As such, the food, architecture, and more of each is fairly unique to that particular place (think of Sicilian caponata and its dramatic nod toward North African flavors and ingredients, for example, or the conical trulli homes of Puglia). As wine almost always transmits some ineffable truth about a particular place, it should come as no surprise that their individual wine cultures are deeply emblematic, too.

Sicily: One Island, Many Facets, and A Few Key Neighbors

Located to the southwest of Italy and looking like it’s about to be kicked by the toe of the mainland further into the Mediterranean, Sicily is a land apart, literally and figuratively. Even when discussing the wine culture of the island itself, it’s impossible to speak of any one Sicily: The incredible fortified wines of Marsala in the west are totally different from the nervy, mineral Nerello Mascalese-based wines of Mt. Etna in the east. And then there are the plummy, sweetly spiced reds produced from Nero d’Avola, which were many consumers’ first introduction to the quality reds of the island. Make sure to also look for Frappato and Cerasuolo, which may challenge everything you thought you knew about lighter Sicilian wines. The island may only be around the size of Massachusetts, but it contains multitudes.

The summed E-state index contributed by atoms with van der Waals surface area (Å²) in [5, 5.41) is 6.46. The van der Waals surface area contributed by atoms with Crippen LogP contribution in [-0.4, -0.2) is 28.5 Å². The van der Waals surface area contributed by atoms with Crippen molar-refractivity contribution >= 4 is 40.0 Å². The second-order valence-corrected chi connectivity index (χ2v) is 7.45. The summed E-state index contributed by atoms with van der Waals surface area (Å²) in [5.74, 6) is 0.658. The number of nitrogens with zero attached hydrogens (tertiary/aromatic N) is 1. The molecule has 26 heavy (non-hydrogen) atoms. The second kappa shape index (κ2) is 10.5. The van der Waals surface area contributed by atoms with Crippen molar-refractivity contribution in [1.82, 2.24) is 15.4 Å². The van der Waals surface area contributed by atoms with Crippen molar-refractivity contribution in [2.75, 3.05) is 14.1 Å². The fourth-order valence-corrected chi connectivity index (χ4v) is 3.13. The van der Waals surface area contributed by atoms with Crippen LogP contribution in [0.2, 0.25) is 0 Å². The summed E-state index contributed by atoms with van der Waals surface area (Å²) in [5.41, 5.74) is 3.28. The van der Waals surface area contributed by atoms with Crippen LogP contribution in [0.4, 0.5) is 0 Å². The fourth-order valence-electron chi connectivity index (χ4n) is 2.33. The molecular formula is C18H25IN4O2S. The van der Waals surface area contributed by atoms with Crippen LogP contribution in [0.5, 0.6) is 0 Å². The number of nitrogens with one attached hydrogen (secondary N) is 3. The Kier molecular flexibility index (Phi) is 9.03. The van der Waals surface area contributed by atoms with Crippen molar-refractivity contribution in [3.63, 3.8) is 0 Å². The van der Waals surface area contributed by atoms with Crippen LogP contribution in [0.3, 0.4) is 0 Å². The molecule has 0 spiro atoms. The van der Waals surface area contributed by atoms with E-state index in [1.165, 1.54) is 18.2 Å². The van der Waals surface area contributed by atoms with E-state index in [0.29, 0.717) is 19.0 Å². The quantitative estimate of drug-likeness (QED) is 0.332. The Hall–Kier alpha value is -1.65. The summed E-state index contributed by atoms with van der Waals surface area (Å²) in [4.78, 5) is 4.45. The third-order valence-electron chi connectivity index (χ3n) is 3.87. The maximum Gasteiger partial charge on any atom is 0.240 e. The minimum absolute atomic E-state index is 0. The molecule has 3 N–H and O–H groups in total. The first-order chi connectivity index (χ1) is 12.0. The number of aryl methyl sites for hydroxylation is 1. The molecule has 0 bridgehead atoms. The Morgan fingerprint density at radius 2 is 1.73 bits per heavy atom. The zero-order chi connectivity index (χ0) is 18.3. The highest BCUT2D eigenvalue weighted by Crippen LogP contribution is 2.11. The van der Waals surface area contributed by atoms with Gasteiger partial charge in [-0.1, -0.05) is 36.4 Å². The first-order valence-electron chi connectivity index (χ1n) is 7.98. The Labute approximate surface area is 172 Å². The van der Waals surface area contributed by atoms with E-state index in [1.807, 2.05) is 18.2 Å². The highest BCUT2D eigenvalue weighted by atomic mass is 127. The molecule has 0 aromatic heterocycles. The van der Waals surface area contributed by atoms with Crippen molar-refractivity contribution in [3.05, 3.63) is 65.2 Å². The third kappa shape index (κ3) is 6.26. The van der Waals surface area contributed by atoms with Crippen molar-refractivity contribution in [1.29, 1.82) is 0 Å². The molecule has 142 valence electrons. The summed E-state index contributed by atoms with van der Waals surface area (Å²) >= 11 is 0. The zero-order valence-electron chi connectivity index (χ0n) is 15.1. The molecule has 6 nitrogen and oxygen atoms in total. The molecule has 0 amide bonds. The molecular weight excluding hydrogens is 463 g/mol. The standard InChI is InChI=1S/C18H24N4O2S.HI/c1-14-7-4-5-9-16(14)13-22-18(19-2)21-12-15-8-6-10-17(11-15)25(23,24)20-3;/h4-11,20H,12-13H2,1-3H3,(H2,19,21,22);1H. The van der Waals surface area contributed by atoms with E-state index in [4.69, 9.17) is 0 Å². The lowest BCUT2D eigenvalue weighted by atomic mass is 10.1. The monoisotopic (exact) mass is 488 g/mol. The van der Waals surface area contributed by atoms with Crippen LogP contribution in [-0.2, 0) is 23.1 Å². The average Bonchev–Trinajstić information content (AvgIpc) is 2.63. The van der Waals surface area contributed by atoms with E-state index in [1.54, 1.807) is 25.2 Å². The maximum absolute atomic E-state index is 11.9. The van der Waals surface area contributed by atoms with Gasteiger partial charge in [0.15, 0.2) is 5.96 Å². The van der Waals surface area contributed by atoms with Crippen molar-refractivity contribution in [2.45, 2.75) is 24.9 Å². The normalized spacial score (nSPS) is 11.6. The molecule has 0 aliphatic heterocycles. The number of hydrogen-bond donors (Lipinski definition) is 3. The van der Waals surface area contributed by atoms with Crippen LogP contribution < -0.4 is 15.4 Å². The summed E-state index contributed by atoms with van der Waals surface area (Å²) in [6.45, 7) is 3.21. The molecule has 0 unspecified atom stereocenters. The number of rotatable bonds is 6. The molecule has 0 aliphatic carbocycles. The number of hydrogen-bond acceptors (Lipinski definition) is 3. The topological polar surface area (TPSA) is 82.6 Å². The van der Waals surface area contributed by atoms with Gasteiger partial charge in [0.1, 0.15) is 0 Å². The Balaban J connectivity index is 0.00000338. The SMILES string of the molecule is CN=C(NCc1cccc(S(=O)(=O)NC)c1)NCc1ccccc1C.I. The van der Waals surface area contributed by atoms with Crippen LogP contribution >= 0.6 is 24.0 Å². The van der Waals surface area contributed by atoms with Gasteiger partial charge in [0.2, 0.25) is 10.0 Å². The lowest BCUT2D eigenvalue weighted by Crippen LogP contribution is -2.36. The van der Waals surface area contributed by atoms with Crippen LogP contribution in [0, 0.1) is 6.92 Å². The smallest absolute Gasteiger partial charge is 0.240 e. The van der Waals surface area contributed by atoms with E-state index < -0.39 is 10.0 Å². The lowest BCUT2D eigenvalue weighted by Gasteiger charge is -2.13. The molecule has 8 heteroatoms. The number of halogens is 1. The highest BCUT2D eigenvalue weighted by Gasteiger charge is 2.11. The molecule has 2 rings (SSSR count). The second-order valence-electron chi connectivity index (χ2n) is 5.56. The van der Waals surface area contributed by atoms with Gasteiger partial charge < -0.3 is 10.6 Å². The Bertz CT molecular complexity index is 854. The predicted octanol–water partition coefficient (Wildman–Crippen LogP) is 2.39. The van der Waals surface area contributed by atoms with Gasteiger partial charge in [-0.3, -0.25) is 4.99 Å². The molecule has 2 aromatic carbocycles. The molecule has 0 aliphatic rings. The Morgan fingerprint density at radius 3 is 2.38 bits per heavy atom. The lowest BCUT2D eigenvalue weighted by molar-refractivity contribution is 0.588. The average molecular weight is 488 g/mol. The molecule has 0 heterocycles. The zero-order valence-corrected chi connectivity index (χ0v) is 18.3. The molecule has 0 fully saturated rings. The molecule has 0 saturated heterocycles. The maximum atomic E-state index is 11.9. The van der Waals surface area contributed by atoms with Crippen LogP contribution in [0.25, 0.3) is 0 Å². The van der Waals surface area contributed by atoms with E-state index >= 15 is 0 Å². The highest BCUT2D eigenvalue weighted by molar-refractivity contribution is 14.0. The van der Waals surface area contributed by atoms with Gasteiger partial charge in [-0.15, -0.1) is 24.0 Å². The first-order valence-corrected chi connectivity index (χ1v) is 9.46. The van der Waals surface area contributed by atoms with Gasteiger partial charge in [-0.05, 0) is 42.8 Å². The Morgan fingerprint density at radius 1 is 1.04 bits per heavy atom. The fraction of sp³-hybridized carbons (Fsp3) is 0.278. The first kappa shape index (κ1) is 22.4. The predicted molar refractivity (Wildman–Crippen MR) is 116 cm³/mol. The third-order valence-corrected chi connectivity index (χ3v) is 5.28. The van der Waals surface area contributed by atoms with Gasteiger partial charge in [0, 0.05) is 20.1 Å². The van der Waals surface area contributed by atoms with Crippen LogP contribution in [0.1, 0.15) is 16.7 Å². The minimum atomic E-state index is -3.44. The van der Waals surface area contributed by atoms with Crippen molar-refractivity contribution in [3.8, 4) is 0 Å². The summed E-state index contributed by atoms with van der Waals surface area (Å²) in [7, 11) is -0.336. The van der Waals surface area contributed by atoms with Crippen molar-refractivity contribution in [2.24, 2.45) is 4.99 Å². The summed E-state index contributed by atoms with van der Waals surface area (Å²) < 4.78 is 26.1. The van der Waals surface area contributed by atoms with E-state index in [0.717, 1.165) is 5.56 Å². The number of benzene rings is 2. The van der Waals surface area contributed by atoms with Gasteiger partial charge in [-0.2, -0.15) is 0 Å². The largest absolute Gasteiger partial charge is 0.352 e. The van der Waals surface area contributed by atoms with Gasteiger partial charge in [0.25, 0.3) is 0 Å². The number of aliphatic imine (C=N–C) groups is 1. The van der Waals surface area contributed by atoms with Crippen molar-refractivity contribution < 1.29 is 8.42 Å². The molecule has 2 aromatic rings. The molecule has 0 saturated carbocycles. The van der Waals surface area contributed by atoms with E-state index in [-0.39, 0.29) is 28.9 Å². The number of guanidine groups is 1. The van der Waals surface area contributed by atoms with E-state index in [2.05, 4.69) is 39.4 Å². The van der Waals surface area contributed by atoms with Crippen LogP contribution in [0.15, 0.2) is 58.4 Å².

Off the coast of Sicily, there are many wine-producing islands that are often discussed as part of it, though they’re not physically attached. Pantelleria, for example, is closer to North Africa than it is to the Italian mainland, but its history of producing Zibibbo – Muscat of Alexandria, typically grown on bush vines whose roots are sunk deep into the volcanic soil, the grapes dried in the pounding sun and then the wine produced from those raisins (look for the stellar ones from Donnafugata for classic and profound examples) – makes its reputation far bigger than the island of Pantelleria itself. To the north, the Aeolian Islands dot the Tyrrhenian Sea, and there, producers like Tasca d’Almerita craft wines of freshness and profundity on Salina. Look for the wines of Tenuta di Castellaro from the island of Lipari, too.